In 1995, Criss appeared at the official Kiss Konvention in Los Angeles that led to the Kiss live performance that was recorded for MTV Unplugged. In April 1996, Kiss held a press conference to announce a reunion tour with all four original members. The 1996–97 Alive/Worldwide Tour was an enormous success, and the reunited Kiss released a studio album, 1998's Psycho Circus. However, controversy arose when it was discovered that Criss only played drums on one track- "Into the Void," Ace Frehley's one lead vocal track. Many sources claim that Kevin Valentine performed on the rest of the drum tracks for the album. Criss did have one lead vocal, a track called "I Finally Found My Way to You," written by guitarist/vocalist Paul Stanley and Bob Ezrin.
Tensions arose once again between Criss and Kiss. On October 7, 2000, at the end of the band's show in North Charleston, SC, Criss destroyed his drum kit on stage. Though fans thought it was part of the act, it was in reality an act of frustration on Criss' part. It was his last show on the tour, as he left over a contract dispute and was replaced by Eric Singer in 2001. He rejoined the band in late 2002 and appeared on the Kiss Symphony: Alive IV DVD and CD before departing again in March 2004. The band had opted not to renew his contract following the Rocksimus Maximus Tour (which had them co-headlining with Aerosmith). He was once again replaced by Singer, who continues to perform with the band today assuming Criss' "Catman" persona.
Peter Criss on Kiss performing with replacements for Ace Frehley and himself:No matter who they get to put stuff on their face, it ain’t us. You can take the mask off the Lone Ranger and put it on someone else, but it ain’t the Lone Ranger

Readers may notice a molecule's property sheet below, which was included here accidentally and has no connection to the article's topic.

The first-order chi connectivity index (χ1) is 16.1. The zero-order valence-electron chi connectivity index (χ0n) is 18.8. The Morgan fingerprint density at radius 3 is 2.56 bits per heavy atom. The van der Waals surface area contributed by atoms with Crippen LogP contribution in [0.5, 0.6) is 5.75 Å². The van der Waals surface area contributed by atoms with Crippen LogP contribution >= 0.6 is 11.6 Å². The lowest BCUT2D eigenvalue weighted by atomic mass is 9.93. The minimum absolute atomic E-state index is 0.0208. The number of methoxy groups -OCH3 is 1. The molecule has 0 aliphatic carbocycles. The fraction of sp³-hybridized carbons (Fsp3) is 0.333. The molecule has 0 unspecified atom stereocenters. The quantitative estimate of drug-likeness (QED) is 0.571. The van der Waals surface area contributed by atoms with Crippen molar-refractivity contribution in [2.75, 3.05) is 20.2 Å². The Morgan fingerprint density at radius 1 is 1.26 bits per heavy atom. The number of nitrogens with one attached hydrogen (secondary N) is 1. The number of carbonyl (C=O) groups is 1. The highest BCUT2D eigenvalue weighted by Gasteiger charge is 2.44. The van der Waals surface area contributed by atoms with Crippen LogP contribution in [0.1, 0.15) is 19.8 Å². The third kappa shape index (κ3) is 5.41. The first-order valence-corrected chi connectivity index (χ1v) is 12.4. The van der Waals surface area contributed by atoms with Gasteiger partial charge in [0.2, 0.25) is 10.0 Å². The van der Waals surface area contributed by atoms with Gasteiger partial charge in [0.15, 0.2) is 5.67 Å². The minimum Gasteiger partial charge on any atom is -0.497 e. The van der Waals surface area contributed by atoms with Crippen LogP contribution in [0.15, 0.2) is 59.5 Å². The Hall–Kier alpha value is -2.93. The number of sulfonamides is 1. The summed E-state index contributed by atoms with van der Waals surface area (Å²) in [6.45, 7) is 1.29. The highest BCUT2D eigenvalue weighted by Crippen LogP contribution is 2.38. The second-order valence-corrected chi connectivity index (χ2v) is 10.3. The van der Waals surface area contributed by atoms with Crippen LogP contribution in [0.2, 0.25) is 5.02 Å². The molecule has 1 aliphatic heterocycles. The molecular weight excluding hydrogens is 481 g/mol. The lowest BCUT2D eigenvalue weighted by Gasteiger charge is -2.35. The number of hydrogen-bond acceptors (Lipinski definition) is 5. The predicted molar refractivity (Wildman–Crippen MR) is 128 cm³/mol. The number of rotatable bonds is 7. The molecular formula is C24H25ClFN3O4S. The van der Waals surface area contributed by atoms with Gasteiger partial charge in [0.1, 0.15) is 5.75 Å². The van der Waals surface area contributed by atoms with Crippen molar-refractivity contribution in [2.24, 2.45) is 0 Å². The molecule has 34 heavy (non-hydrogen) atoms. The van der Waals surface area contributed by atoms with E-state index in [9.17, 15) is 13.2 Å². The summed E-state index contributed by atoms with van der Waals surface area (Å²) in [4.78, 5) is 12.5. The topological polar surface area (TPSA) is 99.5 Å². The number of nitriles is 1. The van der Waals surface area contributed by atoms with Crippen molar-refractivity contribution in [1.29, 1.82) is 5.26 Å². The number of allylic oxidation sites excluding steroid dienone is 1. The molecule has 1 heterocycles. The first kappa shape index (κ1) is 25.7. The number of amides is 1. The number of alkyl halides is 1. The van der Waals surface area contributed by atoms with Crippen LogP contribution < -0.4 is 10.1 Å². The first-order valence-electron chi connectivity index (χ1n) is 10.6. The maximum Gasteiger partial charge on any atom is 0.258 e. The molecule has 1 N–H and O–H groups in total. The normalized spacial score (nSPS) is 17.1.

Drum kit[edit | edit source]
- 18" X 22"
- 5" X 8"
- 6" X 8"
- 7" X 8"
- 8" X 8"
- 13 X 15"
- 8" X 10"
- 9" X 12"
- 10" X 13"
- 11" X 14"
- 15" X 16"
- 6" X 14" edge snare
- 20" medium ride
- 19" medium crash
- 12" fast splash
- 18" medium crash
- 15" new beat hi-hats
- 16" medium crash
- 18" medium thin crash
- 19" medium thin crash
- 17" medium crash
- 16" medium thin crash
Post Kiss[edit | edit source]
Since 2004, Criss has kept his public appearances to a minimum. Criss now resides in [[Wall Township, New JerseyBurlington County Times, December 28, 2007. Accessed September 1, 2008. "'I have a big mouth for a lot of people, but I never take my own advice and do it myself,' said Criss, who lives in Wall Township and is best known for the ballad "Beth" and his Catman makeup. He released a solo album—One for All—July 24, 2007, on Silvercat Records.
According to an interview with 40º74º Magazine, Peter Criss is working on a follow-up album to One for All, where he currently has 15 songs recorded for the release. Additionally, Criss is working on his autobiography
As of November 2008, Criss has been married three times: Lydia Di Leonardo (from 1970 to 1979), Debra Jensen (from 1979 to 1984) and Gigi Criss (from May 1998 to present). He also has a daughter named Jenilee, born in 1981.
Acting[edit | edit source]
In addition to playing himself in 1978's KISS Meets the Phantom of the Park, Criss has appeared on two television programs in minor roles and is set to appear in an upcoming film. In 1998 he appeared as "Nice Cop" on a Season 3 episode of Millenium and in 2002 Criss appeared in two episodes of the HBO prison drama Oz as inmate Martin Montgomery. He also plays the role of Mike in the motion picture about the JFK assassination, Frame of Mind.
Discography[edit | edit source]
Chelsea[edit | edit source]
- Chelsea (1970)
Kiss[edit | edit source]
- Kiss (February 18, 1974)
- Hotter Than Hell (October 22, 1974)
- Dressed to Kill (March 19, 1975)
- Alive! (September 10, 1975)
- Destroyer (March 15, 1976)
- Rock and Roll Over (November 11, 1976)
- Love Gun (June 30, 1977)
- Alive II (November 29, 1977)
- Dynasty (May 23, 1979)
- Unmasked (May 20, 1980)
- Kiss Unplugged (March 12, 1996)
- Psycho Circus (September 22, 1998)
- Kiss Symphony: Alive IV (July 22, 2003)
- Kiss Alive! 1975–2000 (November 21, 2006)
Solo[edit | edit source]
- Peter Criss (September 18, 1978)
- Out of Control (September 1980)
- Let Me Rock You (May 1982)
- Cat #1 (August 16, 1994)
- One for All (July 24, 2007)